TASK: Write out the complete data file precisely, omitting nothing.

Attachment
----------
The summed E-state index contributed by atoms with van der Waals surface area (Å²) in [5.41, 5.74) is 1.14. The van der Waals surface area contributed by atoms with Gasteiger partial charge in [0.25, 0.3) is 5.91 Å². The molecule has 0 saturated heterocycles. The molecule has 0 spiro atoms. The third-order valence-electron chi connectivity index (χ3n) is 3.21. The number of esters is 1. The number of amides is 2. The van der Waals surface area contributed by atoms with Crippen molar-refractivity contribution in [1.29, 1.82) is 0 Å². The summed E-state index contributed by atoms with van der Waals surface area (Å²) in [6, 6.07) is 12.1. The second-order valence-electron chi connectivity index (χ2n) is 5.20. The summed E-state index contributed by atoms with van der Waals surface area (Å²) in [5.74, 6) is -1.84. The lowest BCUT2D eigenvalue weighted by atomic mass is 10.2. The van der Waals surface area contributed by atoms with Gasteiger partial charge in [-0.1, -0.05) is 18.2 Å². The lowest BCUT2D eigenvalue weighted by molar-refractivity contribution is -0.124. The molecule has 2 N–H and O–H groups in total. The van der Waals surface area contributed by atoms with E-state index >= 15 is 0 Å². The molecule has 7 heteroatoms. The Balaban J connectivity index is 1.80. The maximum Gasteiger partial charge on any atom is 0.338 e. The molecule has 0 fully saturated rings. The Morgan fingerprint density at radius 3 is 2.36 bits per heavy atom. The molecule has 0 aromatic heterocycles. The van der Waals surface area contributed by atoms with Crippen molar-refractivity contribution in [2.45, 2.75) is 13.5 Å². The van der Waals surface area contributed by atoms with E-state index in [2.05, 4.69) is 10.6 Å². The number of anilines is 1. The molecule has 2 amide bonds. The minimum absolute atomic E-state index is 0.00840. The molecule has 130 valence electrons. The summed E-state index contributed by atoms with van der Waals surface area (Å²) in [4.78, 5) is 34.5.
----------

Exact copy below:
The summed E-state index contributed by atoms with van der Waals surface area (Å²) in [5.41, 5.74) is 1.14. The van der Waals surface area contributed by atoms with Gasteiger partial charge in [0.25, 0.3) is 5.91 Å². The molecule has 0 saturated heterocycles. The molecule has 0 spiro atoms. The third-order valence-electron chi connectivity index (χ3n) is 3.21. The number of esters is 1. The number of amides is 2. The van der Waals surface area contributed by atoms with Crippen molar-refractivity contribution in [1.29, 1.82) is 0 Å². The summed E-state index contributed by atoms with van der Waals surface area (Å²) in [6, 6.07) is 12.1. The second-order valence-electron chi connectivity index (χ2n) is 5.20. The summed E-state index contributed by atoms with van der Waals surface area (Å²) in [5.74, 6) is -1.84. The lowest BCUT2D eigenvalue weighted by atomic mass is 10.2. The van der Waals surface area contributed by atoms with Gasteiger partial charge in [-0.1, -0.05) is 18.2 Å². The lowest BCUT2D eigenvalue weighted by molar-refractivity contribution is -0.124. The molecule has 2 N–H and O–H groups in total. The van der Waals surface area contributed by atoms with E-state index >= 15 is 0 Å². The molecule has 7 heteroatoms. The Balaban J connectivity index is 1.80. The maximum Gasteiger partial charge on any atom is 0.338 e. The molecule has 0 fully saturated rings. The Morgan fingerprint density at radius 3 is 2.36 bits per heavy atom. The molecule has 0 aromatic heterocycles. The van der Waals surface area contributed by atoms with Crippen molar-refractivity contribution in [2.45, 2.75) is 13.5 Å². The van der Waals surface area contributed by atoms with E-state index in [2.05, 4.69) is 10.6 Å². The number of anilines is 1. The molecule has 2 amide bonds. The minimum absolute atomic E-state index is 0.00840. The molecule has 130 valence electrons. The summed E-state index contributed by atoms with van der Waals surface area (Å²) in [4.78, 5) is 34.5.